By Victoria Mariconti
Boston College biology professor Laura Hake does not schedule quizzes, midterms, or even a final exam for her environmental studies course, BIOL144: Sustaining the Biosphere. Homework is collected but once every two weeks, and assignments include journaling, stargazing, and a barefoot walk through the grass. On paper, Sustaining the Biosphere does not appear rigorous. Hake graciously invites, however, only those students with the fortitude and maturity to learn outside of the anticipated lecture structure to remain.
Sustaining the Biosphere addresses the common body of major ecological crises: “climate, air and water pollution, urbanization, food and agriculture, population growth, and biodiversity” are all promised in the official course description. Rather than simply introduce students to the statistics and nuances of each grave issue, Hake has reinvigorated the potential of the core curriculum: she creates a unique classroom experience that empowers a diverse pool of undergraduates to tangibly attend to Earth in its present condition. Before attempting to redress the problems of natural systems, students must learn to assess and recalibrate how they navigate intra- and inter-personal human systems. To phrase this in the language of the course, an increase in Earth-consciousness demands increases in personal and social consciousness.
Although Hake has been responsible for cultivating the class at Boston College, she transplanted the concept from Christopher Uhl, a professor of biology at The Pennsylvania State University. Uhl has devoted over twenty years to shaping an environmental studies course, BiSci 3, or Awaken 101, that culminated in his book Developing Ecological Consciousness: The End of Separation (2013). Hake selected Uhl’s work as the class text and initiated personal communication with him to transcribe his course and vision. On his personal webpage, Uhl describes why his text offers an innovative approach to environmental studies. He writes:
“This book is a marked departure from those standard environmental science texts strongly focused on actions that humans need to take to fix the environment. My thesis is that the path to living in harmony with Earth begins…with fixing ourselves, specifically our perceptions about Earth, the planet that has birthed us into being…In my view it is time to acknowledge the ways that our cultural conditioning leads to separation from self, other, and Earth.”
Uhl identifies various cultural and educational practices as the foundations of detrimental mindsets–ultimately captured by the term “separation”–that have allowed human systems to harm the environment. To simplify an example from his book, Uhl links the forest fragmentation that results from restless suburban sprawl to recent increases in Lyme disease. The deer and mice populations that thrive in fragmented forests have spiked, and the tick population that carries Lyme has increased accordingly with its hosts. The connection is clear: a particular and rather uncontested housing practice has damaged a fragile ecosystem.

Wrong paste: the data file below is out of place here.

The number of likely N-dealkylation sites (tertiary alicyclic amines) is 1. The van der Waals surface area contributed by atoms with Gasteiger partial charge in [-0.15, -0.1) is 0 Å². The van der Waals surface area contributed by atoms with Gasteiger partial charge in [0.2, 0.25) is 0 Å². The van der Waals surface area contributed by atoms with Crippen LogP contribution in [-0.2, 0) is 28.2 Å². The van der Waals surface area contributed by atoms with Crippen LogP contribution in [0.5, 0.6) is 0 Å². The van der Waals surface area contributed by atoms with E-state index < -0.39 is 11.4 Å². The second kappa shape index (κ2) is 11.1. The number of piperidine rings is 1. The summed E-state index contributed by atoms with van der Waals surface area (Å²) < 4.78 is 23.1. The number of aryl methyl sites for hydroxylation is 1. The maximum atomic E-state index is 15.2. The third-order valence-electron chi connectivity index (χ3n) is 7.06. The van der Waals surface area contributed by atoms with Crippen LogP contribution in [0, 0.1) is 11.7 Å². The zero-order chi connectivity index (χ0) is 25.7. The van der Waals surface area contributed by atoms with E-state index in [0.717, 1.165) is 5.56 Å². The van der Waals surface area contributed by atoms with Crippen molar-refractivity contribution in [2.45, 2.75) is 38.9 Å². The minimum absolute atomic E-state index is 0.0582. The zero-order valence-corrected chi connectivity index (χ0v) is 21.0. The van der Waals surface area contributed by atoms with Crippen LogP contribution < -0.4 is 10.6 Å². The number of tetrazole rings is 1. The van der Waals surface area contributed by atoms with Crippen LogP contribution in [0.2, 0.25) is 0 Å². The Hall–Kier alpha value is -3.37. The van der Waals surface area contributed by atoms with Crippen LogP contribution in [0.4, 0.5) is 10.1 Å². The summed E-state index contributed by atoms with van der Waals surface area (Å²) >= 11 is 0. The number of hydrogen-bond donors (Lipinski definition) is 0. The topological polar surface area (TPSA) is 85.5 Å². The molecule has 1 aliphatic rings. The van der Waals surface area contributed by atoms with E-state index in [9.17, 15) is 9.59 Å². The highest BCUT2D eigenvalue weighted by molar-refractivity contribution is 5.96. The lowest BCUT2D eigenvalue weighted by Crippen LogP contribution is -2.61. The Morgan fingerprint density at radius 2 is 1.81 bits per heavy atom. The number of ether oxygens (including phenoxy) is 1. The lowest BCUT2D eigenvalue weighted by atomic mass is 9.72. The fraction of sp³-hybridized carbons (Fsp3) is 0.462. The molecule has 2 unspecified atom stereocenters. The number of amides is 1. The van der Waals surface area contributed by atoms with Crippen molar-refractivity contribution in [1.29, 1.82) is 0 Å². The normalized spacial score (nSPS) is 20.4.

In her adaptation, Hake enthusiastically realizes Uhl’s call for a disruption of the negative “cultural conditioning” specific to learning environments. She begins every class with a short, narrated meditation that invites students “to come to presence” by physically “bowing to the present moment.” A typical class exercise might require students to intentionally misname common objects to demonstrate the tendency to cling to arbitrary sound units as the vessels of meaning. Every homework assignment involves an intense reflection component to help students become conscious of their learning methods. These practices may appear foreign to the educational jurisdiction of the natural sciences, but this perception proves the point: the intellectually integrated student who develops a critical eye for her personal and cultural practices is better prepared to accept and practice innovative methodologies.
When questioned about her progressive methods as a natural science educator, Hake admitted, “Half the students love it, half the students hate it. And the students that don’t like it want to be told what to memorize. What I wanted to bring along [to Sustaining the Biosphere] were the students who weren’t in that mindset.” Exams are superfluous to Hake’s vision for ecological education; her students’ impactful engagement with the environment will ultimately assess how well they came to personal and Earth-consciousness.
Victoria Mariconti is a senior at Boston College majoring in music. She became a member of Phi Beta Kappa in her junior year. Boston College is home to the Omicron of Massachusetts Chapter of Phi Beta Kappa.